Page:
• Taliban ask to speak at UN: With global leaders gathered in New York for the 76th meeting of the UN General Assembly, Afghanistan's new rulers say their country's previously accredited United Nations ambassador no longer represents the country, and have demanded a new Taliban envoy speak instead. Afghanistan is scheduled to give the final intervention next Monday to the General Assembly, and a UN committee must now rule who can speak.

• Four corpses found on Belarus border with Poland: The discovery of bodies of four people on Belarus-Poland border who appear to have died from hypothermia are raising new accusations that Belarus is pushing migrants to the eastern border of the European Union, possibly in retaliation over Western sanctions following the contested reelection of the country's strongman Alexander Lukashenko. The discovery comes amid a surge of largely Afghani and Iraqi migrants attempting to enter Poland in recent weeks.

• China to stop building coal-burning power plants abroad: Under pressure to limit emissions to meet Paris climate agreement goals, China announces an end to funding future projects in Indonesia, Vietnam and other countries through its Belt and Road initiative.

• Turkey ratifies Paris climate agreement: Following a year of wildfires and flash floods, President Recep Tayyip Erdogan announced at the UN that Turkey will become the last G-20 country to ratify the emissions-limiting accords. Turkey already signed the agreement in 2016, but has yet to hold a vote in parliament.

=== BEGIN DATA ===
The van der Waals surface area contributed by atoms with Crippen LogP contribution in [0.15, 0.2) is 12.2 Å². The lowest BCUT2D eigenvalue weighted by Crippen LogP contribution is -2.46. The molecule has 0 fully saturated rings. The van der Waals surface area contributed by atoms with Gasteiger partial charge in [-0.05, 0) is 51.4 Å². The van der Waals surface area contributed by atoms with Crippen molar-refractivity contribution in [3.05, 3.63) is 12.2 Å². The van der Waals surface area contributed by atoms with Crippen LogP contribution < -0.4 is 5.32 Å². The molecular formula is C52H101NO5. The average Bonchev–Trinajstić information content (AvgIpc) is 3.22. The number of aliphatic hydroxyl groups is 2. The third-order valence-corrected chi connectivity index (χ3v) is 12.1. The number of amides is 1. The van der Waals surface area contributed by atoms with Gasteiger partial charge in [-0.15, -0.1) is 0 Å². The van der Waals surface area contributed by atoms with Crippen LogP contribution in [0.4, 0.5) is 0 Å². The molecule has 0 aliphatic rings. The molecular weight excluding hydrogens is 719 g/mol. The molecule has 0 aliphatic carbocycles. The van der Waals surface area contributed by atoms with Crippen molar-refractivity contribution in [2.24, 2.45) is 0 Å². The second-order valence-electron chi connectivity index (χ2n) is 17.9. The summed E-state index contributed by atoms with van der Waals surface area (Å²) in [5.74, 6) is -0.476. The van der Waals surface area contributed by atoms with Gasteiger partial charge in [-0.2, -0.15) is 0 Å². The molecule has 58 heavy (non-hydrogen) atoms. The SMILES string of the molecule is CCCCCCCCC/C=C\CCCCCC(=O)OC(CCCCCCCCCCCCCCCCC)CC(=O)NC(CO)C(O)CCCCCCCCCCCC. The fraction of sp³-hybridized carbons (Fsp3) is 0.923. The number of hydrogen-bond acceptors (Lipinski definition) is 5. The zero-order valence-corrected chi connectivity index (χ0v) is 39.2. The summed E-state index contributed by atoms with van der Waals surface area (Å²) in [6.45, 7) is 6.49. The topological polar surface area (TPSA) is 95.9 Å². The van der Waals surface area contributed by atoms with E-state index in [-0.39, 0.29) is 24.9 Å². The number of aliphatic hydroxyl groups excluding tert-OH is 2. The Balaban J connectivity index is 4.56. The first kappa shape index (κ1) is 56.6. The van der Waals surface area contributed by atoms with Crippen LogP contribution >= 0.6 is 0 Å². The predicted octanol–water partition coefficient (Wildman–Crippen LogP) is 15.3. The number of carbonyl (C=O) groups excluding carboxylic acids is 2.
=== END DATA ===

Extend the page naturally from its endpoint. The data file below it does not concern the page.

• Mass evacuations following Canary Islands volcano: More than 6,000 people have fled the Spanish archipelago as heavy flows of lava have buried hundreds of homes. Four earthquakes have also hit the Canaries since the Sunday eruption, which could also cause other explosions and the release of toxic gas.

• Rare earthquake hits Melbourne: The 5.9 magnitude quake struck near Melbourne in southern Australia, with aftershocks going as far Adelaide, Canberra and Launceston. Videos shared on social media show at least one damaged building, with power lines disrupted in Australia's second largest city. No injuries have been reported.

• The evolutionary tale of tails: Charles Darwin first discovered that humans evolved to lose this biological trait. But only now are New York scientists showing that it was a single genetic tweak that could have caused this shift, while our monkey relatives kept their backside appendages.


"The roof of Barcelona" — El Periodico daily reports on the latest delay from what may be the longest-running construction project in the world. Work on the iconic Barcelona church La Sagrada Familia, which began all the way back in 1882 as the vision of master architect Antoni Gaudí, was slated to be completed in 2026. The Barcelona-based daily reports that a press conference Tuesday confirmed that the deadline won't be met, in part because of delays related to COVID-19. Officials also provided new details about the impending completion of the Mare de Déu tower (tower of the Virgin), the first tower of the temple to be completed in 44 years. Although it is currently the second tallest spire of the complex, it will become the highest point of the Sagrada Familia, reaching 172.5 meters thanks to an illuminated "great cross."